Great Book for Decemberists Fans

Great Book for Decemberists Fans
Reviewer: 2bitmonkey
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"Let It Be":
33 1/3 Series
118 pages
August 10, 2004
ISBN 10:
ISBN 13:

Thirty-Three and a Third is a series of short books about critically acclaimed and much-loved albums of the past 40 years.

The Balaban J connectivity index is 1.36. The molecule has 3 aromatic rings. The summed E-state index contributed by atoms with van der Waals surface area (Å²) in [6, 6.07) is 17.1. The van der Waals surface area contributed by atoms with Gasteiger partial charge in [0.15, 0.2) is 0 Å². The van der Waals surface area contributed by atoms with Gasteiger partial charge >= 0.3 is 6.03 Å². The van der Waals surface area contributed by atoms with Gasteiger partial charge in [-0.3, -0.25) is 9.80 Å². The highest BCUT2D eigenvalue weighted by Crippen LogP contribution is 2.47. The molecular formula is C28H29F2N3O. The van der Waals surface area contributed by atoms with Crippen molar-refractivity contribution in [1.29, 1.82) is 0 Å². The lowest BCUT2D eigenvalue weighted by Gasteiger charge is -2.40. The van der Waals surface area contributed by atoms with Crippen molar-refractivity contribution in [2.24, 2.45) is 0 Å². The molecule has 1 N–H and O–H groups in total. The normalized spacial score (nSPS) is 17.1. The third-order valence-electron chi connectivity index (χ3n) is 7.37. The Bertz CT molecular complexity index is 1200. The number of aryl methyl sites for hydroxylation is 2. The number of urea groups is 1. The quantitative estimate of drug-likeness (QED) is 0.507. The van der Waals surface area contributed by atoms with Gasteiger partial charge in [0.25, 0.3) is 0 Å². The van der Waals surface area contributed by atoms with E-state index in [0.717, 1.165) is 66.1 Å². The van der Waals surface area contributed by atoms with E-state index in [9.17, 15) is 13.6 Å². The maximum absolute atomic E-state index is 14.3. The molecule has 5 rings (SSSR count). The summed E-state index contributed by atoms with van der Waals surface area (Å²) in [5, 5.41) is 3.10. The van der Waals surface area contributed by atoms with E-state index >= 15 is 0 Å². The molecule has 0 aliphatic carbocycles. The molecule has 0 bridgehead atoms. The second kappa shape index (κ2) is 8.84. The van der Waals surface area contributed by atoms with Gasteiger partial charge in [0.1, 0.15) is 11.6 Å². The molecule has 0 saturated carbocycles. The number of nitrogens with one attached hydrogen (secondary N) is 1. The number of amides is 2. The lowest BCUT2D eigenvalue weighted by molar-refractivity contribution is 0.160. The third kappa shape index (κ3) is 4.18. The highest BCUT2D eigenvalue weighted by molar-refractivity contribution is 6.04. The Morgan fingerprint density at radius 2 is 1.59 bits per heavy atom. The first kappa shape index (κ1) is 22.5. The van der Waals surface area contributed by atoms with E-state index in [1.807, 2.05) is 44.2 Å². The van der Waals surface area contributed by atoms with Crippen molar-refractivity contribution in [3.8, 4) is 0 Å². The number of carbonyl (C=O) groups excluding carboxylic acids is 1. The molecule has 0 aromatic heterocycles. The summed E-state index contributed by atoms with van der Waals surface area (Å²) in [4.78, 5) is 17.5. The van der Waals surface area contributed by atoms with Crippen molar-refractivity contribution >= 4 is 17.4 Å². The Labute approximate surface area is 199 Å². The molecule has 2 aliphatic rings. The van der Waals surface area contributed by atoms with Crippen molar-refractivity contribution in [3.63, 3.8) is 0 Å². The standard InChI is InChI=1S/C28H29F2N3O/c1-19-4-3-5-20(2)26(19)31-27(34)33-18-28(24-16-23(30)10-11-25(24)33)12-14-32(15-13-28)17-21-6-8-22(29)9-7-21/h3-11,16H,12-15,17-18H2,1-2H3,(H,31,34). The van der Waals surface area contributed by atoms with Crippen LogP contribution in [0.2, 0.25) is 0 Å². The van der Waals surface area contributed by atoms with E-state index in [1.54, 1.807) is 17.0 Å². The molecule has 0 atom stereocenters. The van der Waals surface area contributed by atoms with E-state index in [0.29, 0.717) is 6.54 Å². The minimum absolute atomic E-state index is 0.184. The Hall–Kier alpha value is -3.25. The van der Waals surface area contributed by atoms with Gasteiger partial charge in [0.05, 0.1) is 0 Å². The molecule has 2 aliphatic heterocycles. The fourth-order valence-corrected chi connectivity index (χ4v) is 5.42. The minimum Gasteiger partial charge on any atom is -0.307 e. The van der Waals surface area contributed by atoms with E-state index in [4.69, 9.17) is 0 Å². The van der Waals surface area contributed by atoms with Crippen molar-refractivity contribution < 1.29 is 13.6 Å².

The saying "Don't judge a book by its cover" has never been more true. Colin Meloy's "Let It Be" is one of the earlier volumes in the 33-1/3 series, before the ground rules for these books were enforced as strictly as they are now. Or it may just be that Meloy, lead singer for the Decemberists, was given more latitude than a typical 33-1/3 author due to his status. Whatever the reason, readers beware: This entry in the series is very different than most. Meloy – very early in his musical career when he wrote the short book – uses this platform as an opportunity to tell his story, the one about a boy growing up in Montana, a bit of a music nerd, with a cool young uncle who taught him all about college rock. The story is interesting, if not too dissimilar from most music nerds growing-up story. (Any reader of this book is probably a bit of a music nerd themselves and will likely see many parallels between Meloy's story and their own.)  The book is missing one critical element though – the Replacements! Meloy mentions Let It Be several times – it was the album he loved most of the ones he listened to growing up – but that’s as far as the book goes in getting into the band. What I thought was a must-read for ‘Mats fans is actually a must-read for Decemberists fans. There’s nothing wrong with that, but it’s a strange way to publish your memoir.